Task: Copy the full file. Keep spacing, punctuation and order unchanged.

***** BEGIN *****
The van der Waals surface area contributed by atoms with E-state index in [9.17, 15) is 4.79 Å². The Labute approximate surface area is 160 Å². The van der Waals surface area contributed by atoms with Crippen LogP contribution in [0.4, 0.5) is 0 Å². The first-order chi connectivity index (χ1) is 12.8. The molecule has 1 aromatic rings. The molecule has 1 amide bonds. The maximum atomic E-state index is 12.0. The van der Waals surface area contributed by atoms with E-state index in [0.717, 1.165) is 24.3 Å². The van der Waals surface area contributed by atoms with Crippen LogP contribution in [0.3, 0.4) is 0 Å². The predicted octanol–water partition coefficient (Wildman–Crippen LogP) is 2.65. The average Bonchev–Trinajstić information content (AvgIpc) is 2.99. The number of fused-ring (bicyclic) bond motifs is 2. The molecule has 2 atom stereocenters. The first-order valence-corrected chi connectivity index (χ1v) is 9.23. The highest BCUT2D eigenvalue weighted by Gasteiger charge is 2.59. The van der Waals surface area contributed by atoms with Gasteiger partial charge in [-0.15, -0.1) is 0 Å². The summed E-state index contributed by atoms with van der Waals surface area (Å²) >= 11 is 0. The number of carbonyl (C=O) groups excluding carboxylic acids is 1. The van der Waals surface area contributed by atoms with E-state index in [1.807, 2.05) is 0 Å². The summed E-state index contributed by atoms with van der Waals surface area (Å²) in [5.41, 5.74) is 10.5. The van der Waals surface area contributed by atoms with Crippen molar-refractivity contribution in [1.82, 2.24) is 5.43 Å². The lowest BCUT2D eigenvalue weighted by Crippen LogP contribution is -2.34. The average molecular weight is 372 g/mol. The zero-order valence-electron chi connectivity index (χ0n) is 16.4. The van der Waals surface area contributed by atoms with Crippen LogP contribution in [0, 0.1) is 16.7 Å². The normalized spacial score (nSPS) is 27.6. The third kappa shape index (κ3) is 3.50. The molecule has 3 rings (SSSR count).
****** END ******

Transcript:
The van der Waals surface area contributed by atoms with E-state index in [9.17, 15) is 4.79 Å². The Labute approximate surface area is 160 Å². The van der Waals surface area contributed by atoms with Crippen LogP contribution in [0.4, 0.5) is 0 Å². The first-order chi connectivity index (χ1) is 12.8. The molecule has 1 aromatic rings. The molecule has 1 amide bonds. The maximum atomic E-state index is 12.0. The van der Waals surface area contributed by atoms with E-state index in [0.717, 1.165) is 24.3 Å². The van der Waals surface area contributed by atoms with Crippen LogP contribution in [0.3, 0.4) is 0 Å². The predicted octanol–water partition coefficient (Wildman–Crippen LogP) is 2.65. The average Bonchev–Trinajstić information content (AvgIpc) is 2.99. The number of fused-ring (bicyclic) bond motifs is 2. The molecule has 2 atom stereocenters. The first-order valence-corrected chi connectivity index (χ1v) is 9.23. The highest BCUT2D eigenvalue weighted by Gasteiger charge is 2.59. The van der Waals surface area contributed by atoms with Gasteiger partial charge in [-0.15, -0.1) is 0 Å². The summed E-state index contributed by atoms with van der Waals surface area (Å²) >= 11 is 0. The number of carbonyl (C=O) groups excluding carboxylic acids is 1. The van der Waals surface area contributed by atoms with E-state index in [1.807, 2.05) is 0 Å². The summed E-state index contributed by atoms with van der Waals surface area (Å²) in [5.41, 5.74) is 10.5. The van der Waals surface area contributed by atoms with Crippen molar-refractivity contribution in [1.82, 2.24) is 5.43 Å². The lowest BCUT2D eigenvalue weighted by Crippen LogP contribution is -2.34. The average molecular weight is 372 g/mol. The zero-order valence-electron chi connectivity index (χ0n) is 16.4. The van der Waals surface area contributed by atoms with Crippen LogP contribution in [0, 0.1) is 16.7 Å². The normalized spacial score (nSPS) is 27.6. The third kappa shape index (κ3) is 3.50. The molecule has 3 rings (SSSR count).